Did U2’s ‘Levitate’ Rip Off R.E.M.’s ‘Hope’? Song Plagiarism

My Sweet Lord vs He's So Fine

In 1998, R.E.M. released Up, their first album without drummer Bill Berry. On the album was an electronic track called “Hope” that had a memorable riff featured throughout the song.  Here’s a snippet of the song:

Two years later, during the sessions for their album All That You Can’t Leave Behind, U2 recorded a track called “Levitate” that didn’t make the final tracklist for the album. It was eventually released in 2004 as a set of demo recordings. Listen:

Can you hear the similarities? The main riff is exactly the same. Here are the two songs, transposed into the same key. I didn’t have to change the tempo.

Granted, it’s only seven notes, but people have been sued for less. The center of the lawsuit filed against George Harrison by Bright Tunes Music Corp. alleging that Harrison stole the melody for “My Sweet Lord” from the Chiffons’ “He’s So Fine,” hinged on three notes (four other notes were mentioned as “motif B”, another part of the song, but the court focused on motif A, below).


My Sweet Lord vs He's So Fine
From “Quantitative evaluation of music copyright infringement” by Patrick Savage, Charles Cronin, Daniel Müllensiefen and Quentin D. Atkinson


Harrison was found guilty of “subconscious plagiarism,” meaning that he copied the Chiffons song without realizing it. It sent a shudder throughout the music industry, making copyright infringement suits easier to win. Over the years, others followed:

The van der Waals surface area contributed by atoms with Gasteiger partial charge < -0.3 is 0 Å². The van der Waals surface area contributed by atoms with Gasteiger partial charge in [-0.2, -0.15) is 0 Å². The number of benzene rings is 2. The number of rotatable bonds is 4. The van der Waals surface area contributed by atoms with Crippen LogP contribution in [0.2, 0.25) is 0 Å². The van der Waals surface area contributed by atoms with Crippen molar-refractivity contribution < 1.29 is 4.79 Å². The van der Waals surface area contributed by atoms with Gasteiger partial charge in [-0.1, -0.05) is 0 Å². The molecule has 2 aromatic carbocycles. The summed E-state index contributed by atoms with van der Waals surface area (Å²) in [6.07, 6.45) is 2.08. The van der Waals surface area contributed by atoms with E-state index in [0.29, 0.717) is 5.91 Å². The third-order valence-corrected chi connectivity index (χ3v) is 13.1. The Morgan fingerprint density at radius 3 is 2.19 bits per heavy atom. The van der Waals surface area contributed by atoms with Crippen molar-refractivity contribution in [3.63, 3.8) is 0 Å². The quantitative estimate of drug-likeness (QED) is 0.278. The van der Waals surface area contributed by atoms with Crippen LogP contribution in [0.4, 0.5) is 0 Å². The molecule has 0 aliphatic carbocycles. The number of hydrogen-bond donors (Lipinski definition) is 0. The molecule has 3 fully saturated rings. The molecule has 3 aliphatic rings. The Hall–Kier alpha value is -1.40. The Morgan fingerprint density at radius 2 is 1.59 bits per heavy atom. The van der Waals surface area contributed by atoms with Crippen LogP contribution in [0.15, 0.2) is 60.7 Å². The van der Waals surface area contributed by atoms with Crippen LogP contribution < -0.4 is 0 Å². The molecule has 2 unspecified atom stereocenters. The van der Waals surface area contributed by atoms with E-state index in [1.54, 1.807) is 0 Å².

• John Lennon was found guilty of lifting the melody and lyrics from Chuck Berry’s “You Can’t Catch Me” in his Beatles song “Come Together.”
  • Ray Parker Jr. settled out of court with Huey Lewis for lifting the bass line from “I Want a New Drug” for his song “Ghostbusters.”
  • Vanilla Ice was sued by Queen for copying the bass line for “Ice Ice Baby” from the group’s duet with David Bowie, “Under Pressure.”
  • The Verve even negotiated with the Rolling Stones to borrow five notes from the song “The Last Time,” but the Stones’ manager, who owned the song, still filed suit, alleging that the Verve borrowed more than the five notes. The Verve was forced to forfeit all royalties from the song, only getting the songwriting credit and royalties back this year.

Is U2’s lifting of “Hope”‘s riff subconscious or conscious? Only they know the answer. The two bands are close, so there’s no doubt that the Irish group listened to R.E.M.’s song. But the fact that members of the bands are friends probably explains why R.E.M. didn’t go after U2 for lifting the main riff of “Hope” for “Levitate.”

On a side note, R.E.M. gave partial songwriting credit for “Hope” to Leonard Cohen for his song “Suzanne” – the two melodies are similar. Now that’s how you do it.


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  1. M Hardwick

    Wasn’t it actually the Stones’ former manager who sued The Verve? Unless I’m mistaken, he owned all of the band’s ’60s output at the time, including the orchestral arrangement from which the sample was taken.

    And it should be noted that Mick and Keef recently turned over their publishing rights for the song to that guy from The Verve.

  2. Peter Lee

    You’re right. This is why I’m not a lawyer.